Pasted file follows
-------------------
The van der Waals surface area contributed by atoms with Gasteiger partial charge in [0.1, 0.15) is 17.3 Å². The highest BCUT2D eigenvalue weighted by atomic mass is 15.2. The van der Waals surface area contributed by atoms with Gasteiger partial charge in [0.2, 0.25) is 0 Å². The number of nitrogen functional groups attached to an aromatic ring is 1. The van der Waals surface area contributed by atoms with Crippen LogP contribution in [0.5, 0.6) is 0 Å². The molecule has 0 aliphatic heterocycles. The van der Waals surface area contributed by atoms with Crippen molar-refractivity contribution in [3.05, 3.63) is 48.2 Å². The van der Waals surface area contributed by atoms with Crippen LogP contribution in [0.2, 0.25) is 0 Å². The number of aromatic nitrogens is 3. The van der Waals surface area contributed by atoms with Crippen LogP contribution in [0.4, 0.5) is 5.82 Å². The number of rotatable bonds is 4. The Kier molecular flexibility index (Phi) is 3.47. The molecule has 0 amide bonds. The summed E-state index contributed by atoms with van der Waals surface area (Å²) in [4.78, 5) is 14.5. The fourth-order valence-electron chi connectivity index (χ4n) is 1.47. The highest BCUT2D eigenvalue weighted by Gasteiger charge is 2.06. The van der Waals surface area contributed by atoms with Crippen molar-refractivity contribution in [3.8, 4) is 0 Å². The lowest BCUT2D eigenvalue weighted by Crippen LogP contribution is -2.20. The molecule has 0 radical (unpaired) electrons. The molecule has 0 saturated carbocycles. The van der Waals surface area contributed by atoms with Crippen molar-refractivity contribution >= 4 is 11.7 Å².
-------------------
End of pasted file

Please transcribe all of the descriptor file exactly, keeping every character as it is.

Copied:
The van der Waals surface area contributed by atoms with Gasteiger partial charge in [0.1, 0.15) is 17.3 Å². The highest BCUT2D eigenvalue weighted by atomic mass is 15.2. The van der Waals surface area contributed by atoms with Gasteiger partial charge in [0.2, 0.25) is 0 Å². The number of nitrogen functional groups attached to an aromatic ring is 1. The van der Waals surface area contributed by atoms with Crippen LogP contribution in [0.5, 0.6) is 0 Å². The molecule has 0 aliphatic heterocycles. The van der Waals surface area contributed by atoms with Crippen molar-refractivity contribution in [3.05, 3.63) is 48.2 Å². The van der Waals surface area contributed by atoms with Crippen LogP contribution in [0.2, 0.25) is 0 Å². The number of aromatic nitrogens is 3. The van der Waals surface area contributed by atoms with Crippen LogP contribution in [0.4, 0.5) is 5.82 Å². The number of rotatable bonds is 4. The Kier molecular flexibility index (Phi) is 3.47. The molecule has 0 amide bonds. The summed E-state index contributed by atoms with van der Waals surface area (Å²) in [4.78, 5) is 14.5. The fourth-order valence-electron chi connectivity index (χ4n) is 1.47. The highest BCUT2D eigenvalue weighted by Gasteiger charge is 2.06. The van der Waals surface area contributed by atoms with Crippen molar-refractivity contribution in [3.8, 4) is 0 Å². The lowest BCUT2D eigenvalue weighted by Crippen LogP contribution is -2.20. The molecule has 0 radical (unpaired) electrons. The molecule has 0 saturated carbocycles. The van der Waals surface area contributed by atoms with Crippen molar-refractivity contribution >= 4 is 11.7 Å².